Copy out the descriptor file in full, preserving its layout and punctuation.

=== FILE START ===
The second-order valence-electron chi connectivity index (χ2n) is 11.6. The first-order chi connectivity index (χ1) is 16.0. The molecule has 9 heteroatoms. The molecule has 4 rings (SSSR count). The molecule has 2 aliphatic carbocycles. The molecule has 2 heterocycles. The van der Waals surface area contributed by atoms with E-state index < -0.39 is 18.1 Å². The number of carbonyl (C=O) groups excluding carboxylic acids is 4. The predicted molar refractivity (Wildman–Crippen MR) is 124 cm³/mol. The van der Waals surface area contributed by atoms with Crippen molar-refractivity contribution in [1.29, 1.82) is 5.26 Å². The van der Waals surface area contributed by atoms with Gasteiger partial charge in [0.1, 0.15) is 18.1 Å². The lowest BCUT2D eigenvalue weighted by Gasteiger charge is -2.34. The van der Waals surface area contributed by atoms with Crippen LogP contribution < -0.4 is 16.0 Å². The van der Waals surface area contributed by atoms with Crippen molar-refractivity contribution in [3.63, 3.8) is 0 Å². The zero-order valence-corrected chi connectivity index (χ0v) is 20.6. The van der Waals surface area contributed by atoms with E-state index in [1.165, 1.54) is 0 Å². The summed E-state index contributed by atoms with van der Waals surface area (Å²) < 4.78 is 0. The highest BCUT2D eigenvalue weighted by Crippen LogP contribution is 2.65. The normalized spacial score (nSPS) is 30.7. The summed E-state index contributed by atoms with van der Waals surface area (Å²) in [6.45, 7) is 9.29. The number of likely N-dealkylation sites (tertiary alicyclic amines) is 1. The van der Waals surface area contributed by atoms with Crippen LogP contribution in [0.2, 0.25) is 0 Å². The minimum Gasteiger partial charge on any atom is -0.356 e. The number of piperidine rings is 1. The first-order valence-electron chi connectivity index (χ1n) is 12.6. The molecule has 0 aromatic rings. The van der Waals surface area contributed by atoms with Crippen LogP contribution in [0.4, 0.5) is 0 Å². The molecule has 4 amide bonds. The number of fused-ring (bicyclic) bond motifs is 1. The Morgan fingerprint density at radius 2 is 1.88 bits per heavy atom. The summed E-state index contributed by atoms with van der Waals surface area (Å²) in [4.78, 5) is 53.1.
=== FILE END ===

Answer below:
The second-order valence-electron chi connectivity index (χ2n) is 11.6. The first-order chi connectivity index (χ1) is 16.0. The molecule has 9 heteroatoms. The molecule has 4 rings (SSSR count). The molecule has 2 aliphatic carbocycles. The molecule has 2 heterocycles. The van der Waals surface area contributed by atoms with E-state index < -0.39 is 18.1 Å². The number of carbonyl (C=O) groups excluding carboxylic acids is 4. The predicted molar refractivity (Wildman–Crippen MR) is 124 cm³/mol. The van der Waals surface area contributed by atoms with Crippen molar-refractivity contribution in [1.29, 1.82) is 5.26 Å². The van der Waals surface area contributed by atoms with Gasteiger partial charge in [0.1, 0.15) is 18.1 Å². The lowest BCUT2D eigenvalue weighted by Gasteiger charge is -2.34. The van der Waals surface area contributed by atoms with Crippen LogP contribution < -0.4 is 16.0 Å². The van der Waals surface area contributed by atoms with Crippen molar-refractivity contribution in [3.63, 3.8) is 0 Å². The zero-order valence-corrected chi connectivity index (χ0v) is 20.6. The van der Waals surface area contributed by atoms with E-state index in [1.165, 1.54) is 0 Å². The summed E-state index contributed by atoms with van der Waals surface area (Å²) < 4.78 is 0. The highest BCUT2D eigenvalue weighted by Crippen LogP contribution is 2.65. The normalized spacial score (nSPS) is 30.7. The summed E-state index contributed by atoms with van der Waals surface area (Å²) in [6.45, 7) is 9.29. The number of likely N-dealkylation sites (tertiary alicyclic amines) is 1. The van der Waals surface area contributed by atoms with Crippen LogP contribution in [0.2, 0.25) is 0 Å². The minimum Gasteiger partial charge on any atom is -0.356 e. The number of piperidine rings is 1. The first-order valence-electron chi connectivity index (χ1n) is 12.6. The molecule has 0 aromatic rings. The van der Waals surface area contributed by atoms with Crippen LogP contribution in [0.4, 0.5) is 0 Å². The molecule has 4 amide bonds. The number of fused-ring (bicyclic) bond motifs is 1. The Morgan fingerprint density at radius 2 is 1.88 bits per heavy atom. The summed E-state index contributed by atoms with van der Waals surface area (Å²) in [4.78, 5) is 53.1.